tl;dr: There are now five art cars being built in Toronto. Join this Facebook group to get involved: Toronto Art Car Community.
Introduction: I remember my first ride on an art car. The year was 2006 and I was woefully underprepared for Burning Man. I had no camp, not nearly enough sunscreen, and scarcely more food than apples, potato chips and beef jerky. But there it was in the distance: The Purple Palace. I jumped on and had the night of my life.
The Purple Palace caught my attention because as a hardcore transit geek, I was fascinated that these people had purchased a decommissioned City of Minneapolis accordion bus, turned it into a giant rave-mobile, but still left the digital destination sign (bearing the words "Mall of America") intact.
Since then, I have never missed a burn. In my mind, the event keeps getting better as it grows larger. The amazing humans that build Black Rock City keep raising the bar on what is possible, and in my mind, the event is really the pinnacle of human artistic expression. But despite all the incredible things out there, the sculptures, the theme camps, the clever bars, the random playa art you find here and there, the thing that still blows my mind the most are art cars.
Now, mutant vehicles are great at Burning Man and all, but what happens when you bring them to the city? Incredible things.
Marie, chief designer of Heavy Meta (and our last art car, The Prodigal Swan) and I lived in San Francisco & Oakland for three years. The Bay Area is the closest thing you can find to living Burning Man 24/7, if this is the culture and community that speaks to you. It is also the home to the most art cars in the world. Our very first friends in San Francisco were The Janky Barge crew.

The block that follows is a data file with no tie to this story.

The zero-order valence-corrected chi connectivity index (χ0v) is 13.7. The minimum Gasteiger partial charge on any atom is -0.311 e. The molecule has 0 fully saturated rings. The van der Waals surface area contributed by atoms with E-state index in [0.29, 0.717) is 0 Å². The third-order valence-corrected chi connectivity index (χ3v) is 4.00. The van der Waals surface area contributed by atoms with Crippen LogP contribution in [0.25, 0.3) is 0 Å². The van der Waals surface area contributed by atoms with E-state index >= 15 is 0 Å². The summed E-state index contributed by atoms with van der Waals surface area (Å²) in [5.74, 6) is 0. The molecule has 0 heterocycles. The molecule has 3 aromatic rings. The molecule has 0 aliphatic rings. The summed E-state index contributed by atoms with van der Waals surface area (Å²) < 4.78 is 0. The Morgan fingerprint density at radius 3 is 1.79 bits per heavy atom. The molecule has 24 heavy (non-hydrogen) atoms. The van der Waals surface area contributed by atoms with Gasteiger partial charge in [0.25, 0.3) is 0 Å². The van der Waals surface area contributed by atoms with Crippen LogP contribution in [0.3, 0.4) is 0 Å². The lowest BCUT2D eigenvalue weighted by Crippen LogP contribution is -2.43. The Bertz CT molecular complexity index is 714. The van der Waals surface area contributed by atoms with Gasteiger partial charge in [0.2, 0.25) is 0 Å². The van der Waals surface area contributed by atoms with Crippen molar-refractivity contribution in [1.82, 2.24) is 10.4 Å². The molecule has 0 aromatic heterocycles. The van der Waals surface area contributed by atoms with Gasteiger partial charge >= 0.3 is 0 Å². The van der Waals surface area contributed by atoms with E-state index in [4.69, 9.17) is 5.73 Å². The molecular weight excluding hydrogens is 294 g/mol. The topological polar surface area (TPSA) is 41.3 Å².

Through the Janky Barge crew, we met a new kind of community that we had never really experienced before: dozens of people working toward a common goal of keeping a crazy ship afloat; kind of like being on a rickety old space vessel like Serenity from Firefly. The Bay Area is blessed with over a hundred art car crews like this: groups of people that share a cohesion that is unique to these massive participatory art projects. They party together, go camping together, and build together.
Obviously, building a dragon was a big achievement, and we are extremely proud to have done it. But perhaps more important than that was the community that formed while doing it. Our Facebook group has 180 people that have all helped, in one way or another, make the dragon come to life.
Back in the Default World
It doesn't just stop at Burning Man, though. Once these crews are back in the city, they obviously want to dust off their art and show it, play music on it, create experiences on it. There are massive parties like LoveBoat Halloween, where multiple art cars are stages inside a warehouse in San Francisco. Then there are events like the How Weird Street Faire, where the public gets a chance to see large-scale art on a dozen blocked off city streets. There are so many art cars, in fact, that Dusty Rhino throws a party called Wild Kingdom just featuring SF's numerous animal-themed mutant vehicles.
Remember the Promise of Nuit Blanche?